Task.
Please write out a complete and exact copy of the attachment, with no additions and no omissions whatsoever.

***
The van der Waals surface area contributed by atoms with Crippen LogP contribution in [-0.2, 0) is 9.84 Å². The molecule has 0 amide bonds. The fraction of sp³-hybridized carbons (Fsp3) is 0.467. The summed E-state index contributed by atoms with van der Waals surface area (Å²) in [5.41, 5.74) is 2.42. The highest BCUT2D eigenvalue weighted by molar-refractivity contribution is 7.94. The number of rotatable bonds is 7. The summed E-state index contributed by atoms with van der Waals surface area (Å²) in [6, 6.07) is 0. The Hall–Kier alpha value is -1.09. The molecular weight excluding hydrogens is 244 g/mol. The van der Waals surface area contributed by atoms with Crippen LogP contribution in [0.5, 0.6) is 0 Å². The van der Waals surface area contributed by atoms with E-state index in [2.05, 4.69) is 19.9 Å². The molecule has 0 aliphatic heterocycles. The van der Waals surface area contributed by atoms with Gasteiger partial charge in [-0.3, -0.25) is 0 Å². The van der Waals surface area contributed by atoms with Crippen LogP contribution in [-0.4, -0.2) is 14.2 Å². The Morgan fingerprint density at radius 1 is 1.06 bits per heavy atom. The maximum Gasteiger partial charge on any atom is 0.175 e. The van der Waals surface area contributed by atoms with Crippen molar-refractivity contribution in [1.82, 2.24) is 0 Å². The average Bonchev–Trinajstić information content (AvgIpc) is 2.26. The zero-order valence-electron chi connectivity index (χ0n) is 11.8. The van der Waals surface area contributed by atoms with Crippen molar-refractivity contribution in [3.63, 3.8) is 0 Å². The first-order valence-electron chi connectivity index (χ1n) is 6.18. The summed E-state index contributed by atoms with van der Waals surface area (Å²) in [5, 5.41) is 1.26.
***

The van der Waals surface area contributed by atoms with Crippen LogP contribution in [-0.2, 0) is 9.84 Å². The molecule has 0 amide bonds. The fraction of sp³-hybridized carbons (Fsp3) is 0.467. The summed E-state index contributed by atoms with van der Waals surface area (Å²) in [5.41, 5.74) is 2.42. The highest BCUT2D eigenvalue weighted by molar-refractivity contribution is 7.94. The number of rotatable bonds is 7. The summed E-state index contributed by atoms with van der Waals surface area (Å²) in [6, 6.07) is 0. The Hall–Kier alpha value is -1.09. The molecular weight excluding hydrogens is 244 g/mol. The van der Waals surface area contributed by atoms with Crippen LogP contribution in [0.5, 0.6) is 0 Å². The van der Waals surface area contributed by atoms with E-state index in [2.05, 4.69) is 19.9 Å². The molecule has 0 aliphatic heterocycles. The van der Waals surface area contributed by atoms with Gasteiger partial charge in [-0.3, -0.25) is 0 Å². The van der Waals surface area contributed by atoms with Crippen LogP contribution in [-0.4, -0.2) is 14.2 Å². The Morgan fingerprint density at radius 1 is 1.06 bits per heavy atom. The maximum Gasteiger partial charge on any atom is 0.175 e. The van der Waals surface area contributed by atoms with Crippen molar-refractivity contribution in [1.82, 2.24) is 0 Å². The average Bonchev–Trinajstić information content (AvgIpc) is 2.26. The zero-order valence-electron chi connectivity index (χ0n) is 11.8. The van der Waals surface area contributed by atoms with Crippen molar-refractivity contribution in [3.63, 3.8) is 0 Å². The first-order valence-electron chi connectivity index (χ1n) is 6.18. The summed E-state index contributed by atoms with van der Waals surface area (Å²) in [5, 5.41) is 1.26.